Influence Of Low Socioeconomic Status On The Early Childhood

The negative impacts of low socioeconomic status are exceptionally significant to the early years of childhood because of the characteristics of this early stage, and the child’s general lack of ability to care for themselves. Campbell’s 1995 study suggests that the early stages of childhood development, marked by the struggle for autonomy according to Erikson’s theory of psychosocial development, require a certain amount of caregiver involvement. Moreover, according to Erikson’s theory of developmental stages, a child that did not receive adequate care from their parents or caregivers could not achieve the trust aspect of the first stage, trust versus mistrust. The instability frequently marked by low socioeconomic status would instill a child with anxiety and lack of trust.

While intervention programs, like Head Start, provide an important educational service to low-income families that can help improve cognitive, behavioral, and emotional outcomes for children of low socioeconomic status, infants and toddlers do not qualify for the services and are therefore likely to be exposed to lower quality care before they can attend these programs. Therefore, although a child of a low socioeconomic status family may be cared for by an individual outside of their home, they are still likely to receive care home-based care that is similar to their own home. This shows that low socioeconomic status affects not only the quality of care that children receive at home but additionally in a childcare environment outside of their home.

Children from low socioeconomic status families are more often abused than children of high SES. Moreover, Gil’s 1977 study found that the abuse that children of low socioeconomic status families endure is the most likely to produce severe injury or fatality, as opposed to the abuse experienced by children of higher SES. In his 2009 study, Wulczyn found that young children are most likely to experience abuse during significant life events, such as the addition of an infant to the family. This may be because of the increase in stress experienced by individuals undergoing significant life changes. Additionally, Wulczyn found that younger and inexperienced parents most commonly commit acts of abuse against their children during these stressful life events. Wulczyn also explains the abuse that young children of low socioeconomic status may experience is positively correlated with higher rates of substance abuse by parents. The abuse of substances by the parents of low SES children may be related to the higher levels of stress produced by low socioeconomic status. Nevertheless, low socioeconomic status negatively affects adults, and their ability to parent effectively. Mistreatment of children can have long-term psychological effects and the behavioral outcomes of children are greatly affected by the manner of parenting performed by their caregivers. Stable and authoritarian parenting, which also takes a child’s thoughts and feelings into account, is more likely to result in well-adjusted children than authoritarian or permissive parenting styles. Children are taught to express anger through physical violence through the behavior that their caregivers model.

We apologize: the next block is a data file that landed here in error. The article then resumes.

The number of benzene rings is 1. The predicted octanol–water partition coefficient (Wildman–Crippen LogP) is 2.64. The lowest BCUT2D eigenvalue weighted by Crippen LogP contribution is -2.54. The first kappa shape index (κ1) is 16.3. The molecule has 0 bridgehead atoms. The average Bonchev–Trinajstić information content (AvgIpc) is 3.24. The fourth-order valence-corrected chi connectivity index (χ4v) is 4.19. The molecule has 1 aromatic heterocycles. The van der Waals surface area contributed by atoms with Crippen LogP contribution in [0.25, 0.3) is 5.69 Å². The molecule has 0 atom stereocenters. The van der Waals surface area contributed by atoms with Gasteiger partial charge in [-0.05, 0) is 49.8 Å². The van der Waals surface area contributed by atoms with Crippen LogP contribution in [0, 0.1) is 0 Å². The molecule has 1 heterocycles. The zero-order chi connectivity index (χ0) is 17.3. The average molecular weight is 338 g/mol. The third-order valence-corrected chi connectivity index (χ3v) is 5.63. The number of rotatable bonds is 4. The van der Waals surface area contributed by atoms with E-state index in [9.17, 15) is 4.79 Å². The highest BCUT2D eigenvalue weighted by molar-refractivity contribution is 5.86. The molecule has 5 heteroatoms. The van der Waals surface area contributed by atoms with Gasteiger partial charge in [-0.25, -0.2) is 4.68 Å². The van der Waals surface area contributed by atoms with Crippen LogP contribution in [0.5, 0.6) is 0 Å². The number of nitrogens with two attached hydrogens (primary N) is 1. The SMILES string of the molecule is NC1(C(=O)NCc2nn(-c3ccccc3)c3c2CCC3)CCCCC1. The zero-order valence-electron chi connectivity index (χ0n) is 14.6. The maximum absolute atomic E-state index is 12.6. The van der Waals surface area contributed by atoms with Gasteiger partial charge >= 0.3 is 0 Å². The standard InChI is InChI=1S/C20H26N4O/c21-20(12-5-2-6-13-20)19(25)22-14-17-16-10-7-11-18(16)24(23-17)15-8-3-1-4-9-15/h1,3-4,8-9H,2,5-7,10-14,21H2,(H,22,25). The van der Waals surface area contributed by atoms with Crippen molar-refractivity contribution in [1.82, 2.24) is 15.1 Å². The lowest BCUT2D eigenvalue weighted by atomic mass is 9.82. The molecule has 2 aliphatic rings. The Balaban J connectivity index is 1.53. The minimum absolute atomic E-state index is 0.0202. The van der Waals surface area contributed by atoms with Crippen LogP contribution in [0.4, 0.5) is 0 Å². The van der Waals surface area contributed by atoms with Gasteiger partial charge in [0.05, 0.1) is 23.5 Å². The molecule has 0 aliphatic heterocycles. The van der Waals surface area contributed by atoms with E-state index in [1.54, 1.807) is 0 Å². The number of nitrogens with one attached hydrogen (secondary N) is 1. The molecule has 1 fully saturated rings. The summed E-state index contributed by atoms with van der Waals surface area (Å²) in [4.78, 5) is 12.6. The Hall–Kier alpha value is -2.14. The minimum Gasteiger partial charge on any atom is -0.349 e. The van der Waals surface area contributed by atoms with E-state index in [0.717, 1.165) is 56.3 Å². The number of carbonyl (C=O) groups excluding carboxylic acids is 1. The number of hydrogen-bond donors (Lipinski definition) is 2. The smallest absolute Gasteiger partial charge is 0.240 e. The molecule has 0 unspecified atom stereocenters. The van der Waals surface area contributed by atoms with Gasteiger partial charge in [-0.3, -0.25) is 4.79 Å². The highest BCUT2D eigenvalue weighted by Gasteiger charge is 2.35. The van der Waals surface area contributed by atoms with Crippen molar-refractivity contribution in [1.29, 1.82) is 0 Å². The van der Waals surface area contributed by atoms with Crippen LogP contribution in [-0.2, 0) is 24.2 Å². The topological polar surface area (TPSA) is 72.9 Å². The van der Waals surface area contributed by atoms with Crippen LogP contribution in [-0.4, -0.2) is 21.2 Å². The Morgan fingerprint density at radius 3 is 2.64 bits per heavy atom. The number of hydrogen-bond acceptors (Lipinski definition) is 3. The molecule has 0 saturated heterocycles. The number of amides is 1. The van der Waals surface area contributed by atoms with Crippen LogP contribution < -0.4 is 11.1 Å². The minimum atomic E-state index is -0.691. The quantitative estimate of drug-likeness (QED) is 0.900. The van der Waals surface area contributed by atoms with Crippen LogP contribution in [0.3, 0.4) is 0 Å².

Low socioeconomic status can provide an environment that is not conducive to the proper cognitive, emotional, and behavioral development of young children. This is related to the higher amounts of stress and abuse, and the lower amount of parental involvement frequently seen in families with low socioeconomic status. Individuals of low socioeconomic status are less likely to be highly educated and have secure employment status that those with a higher socioeconomic status. Additionally, low SES is associated with parenthood at an early age, as well as single-parent homes, both of which could be factors in a family’s high levels of stress. It is important to note that low socioeconomic status does not definitively mean these behaviors and responses will be shown. Educational programs and assistance may be necessary for the majority of families of low socioeconomic status so that their children are able to properly develop cognitively, emotionally, and behaviorally.

09 March 2021
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